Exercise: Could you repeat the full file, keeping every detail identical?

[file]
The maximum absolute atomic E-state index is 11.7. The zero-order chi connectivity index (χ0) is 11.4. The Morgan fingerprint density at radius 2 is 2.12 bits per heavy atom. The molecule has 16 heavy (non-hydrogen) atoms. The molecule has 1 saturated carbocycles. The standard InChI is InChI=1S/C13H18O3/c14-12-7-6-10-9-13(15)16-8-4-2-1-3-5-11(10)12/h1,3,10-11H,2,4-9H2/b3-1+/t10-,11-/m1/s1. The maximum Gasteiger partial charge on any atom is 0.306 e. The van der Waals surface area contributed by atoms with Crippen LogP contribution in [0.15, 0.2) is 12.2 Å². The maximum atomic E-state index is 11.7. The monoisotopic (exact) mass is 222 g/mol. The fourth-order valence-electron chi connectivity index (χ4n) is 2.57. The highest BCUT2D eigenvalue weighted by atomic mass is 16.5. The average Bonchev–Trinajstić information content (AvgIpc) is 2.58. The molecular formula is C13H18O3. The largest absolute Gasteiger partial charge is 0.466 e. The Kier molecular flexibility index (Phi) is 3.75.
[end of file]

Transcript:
The maximum absolute atomic E-state index is 11.7. The zero-order chi connectivity index (χ0) is 11.4. The Morgan fingerprint density at radius 2 is 2.12 bits per heavy atom. The molecule has 16 heavy (non-hydrogen) atoms. The molecule has 1 saturated carbocycles. The standard InChI is InChI=1S/C13H18O3/c14-12-7-6-10-9-13(15)16-8-4-2-1-3-5-11(10)12/h1,3,10-11H,2,4-9H2/b3-1+/t10-,11-/m1/s1. The maximum Gasteiger partial charge on any atom is 0.306 e. The van der Waals surface area contributed by atoms with Crippen LogP contribution in [0.15, 0.2) is 12.2 Å². The maximum atomic E-state index is 11.7. The monoisotopic (exact) mass is 222 g/mol. The fourth-order valence-electron chi connectivity index (χ4n) is 2.57. The highest BCUT2D eigenvalue weighted by atomic mass is 16.5. The average Bonchev–Trinajstić information content (AvgIpc) is 2.58. The molecular formula is C13H18O3. The largest absolute Gasteiger partial charge is 0.466 e. The Kier molecular flexibility index (Phi) is 3.75.